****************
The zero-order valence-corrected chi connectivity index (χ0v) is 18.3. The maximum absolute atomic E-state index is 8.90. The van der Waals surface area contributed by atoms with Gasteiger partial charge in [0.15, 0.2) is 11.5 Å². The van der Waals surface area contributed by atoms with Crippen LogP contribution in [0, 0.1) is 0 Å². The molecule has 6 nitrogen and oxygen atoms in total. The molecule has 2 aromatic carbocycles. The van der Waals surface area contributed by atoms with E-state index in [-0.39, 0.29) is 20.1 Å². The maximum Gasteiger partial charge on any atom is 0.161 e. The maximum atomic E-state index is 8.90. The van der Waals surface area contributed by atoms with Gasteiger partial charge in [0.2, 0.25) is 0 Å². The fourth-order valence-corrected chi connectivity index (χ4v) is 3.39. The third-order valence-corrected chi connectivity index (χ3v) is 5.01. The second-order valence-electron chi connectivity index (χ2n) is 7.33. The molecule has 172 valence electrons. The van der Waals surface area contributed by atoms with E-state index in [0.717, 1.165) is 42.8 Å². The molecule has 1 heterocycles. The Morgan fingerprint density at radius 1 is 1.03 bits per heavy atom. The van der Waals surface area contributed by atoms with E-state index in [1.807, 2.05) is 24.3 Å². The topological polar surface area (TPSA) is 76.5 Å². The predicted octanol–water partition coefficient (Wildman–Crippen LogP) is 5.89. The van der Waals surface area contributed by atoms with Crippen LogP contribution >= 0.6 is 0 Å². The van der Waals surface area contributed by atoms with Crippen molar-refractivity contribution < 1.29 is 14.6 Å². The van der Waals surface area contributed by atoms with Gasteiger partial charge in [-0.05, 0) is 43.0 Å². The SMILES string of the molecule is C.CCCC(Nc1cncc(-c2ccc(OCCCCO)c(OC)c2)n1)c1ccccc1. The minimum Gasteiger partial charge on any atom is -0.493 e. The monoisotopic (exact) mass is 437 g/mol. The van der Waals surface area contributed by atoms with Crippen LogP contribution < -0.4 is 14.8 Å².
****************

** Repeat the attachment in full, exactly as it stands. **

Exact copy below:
The zero-order valence-corrected chi connectivity index (χ0v) is 18.3. The maximum absolute atomic E-state index is 8.90. The van der Waals surface area contributed by atoms with Gasteiger partial charge in [0.15, 0.2) is 11.5 Å². The van der Waals surface area contributed by atoms with Crippen LogP contribution in [0, 0.1) is 0 Å². The molecule has 6 nitrogen and oxygen atoms in total. The molecule has 2 aromatic carbocycles. The van der Waals surface area contributed by atoms with E-state index in [-0.39, 0.29) is 20.1 Å². The maximum Gasteiger partial charge on any atom is 0.161 e. The maximum atomic E-state index is 8.90. The van der Waals surface area contributed by atoms with Gasteiger partial charge in [0.2, 0.25) is 0 Å². The fourth-order valence-corrected chi connectivity index (χ4v) is 3.39. The third-order valence-corrected chi connectivity index (χ3v) is 5.01. The second-order valence-electron chi connectivity index (χ2n) is 7.33. The molecule has 172 valence electrons. The van der Waals surface area contributed by atoms with E-state index in [0.717, 1.165) is 42.8 Å². The molecule has 1 heterocycles. The Morgan fingerprint density at radius 1 is 1.03 bits per heavy atom. The van der Waals surface area contributed by atoms with E-state index in [1.807, 2.05) is 24.3 Å². The topological polar surface area (TPSA) is 76.5 Å². The predicted octanol–water partition coefficient (Wildman–Crippen LogP) is 5.89. The van der Waals surface area contributed by atoms with Crippen LogP contribution >= 0.6 is 0 Å². The van der Waals surface area contributed by atoms with Crippen molar-refractivity contribution < 1.29 is 14.6 Å². The van der Waals surface area contributed by atoms with Gasteiger partial charge in [-0.05, 0) is 43.0 Å². The SMILES string of the molecule is C.CCCC(Nc1cncc(-c2ccc(OCCCCO)c(OC)c2)n1)c1ccccc1. The minimum Gasteiger partial charge on any atom is -0.493 e. The monoisotopic (exact) mass is 437 g/mol. The van der Waals surface area contributed by atoms with Crippen LogP contribution < -0.4 is 14.8 Å².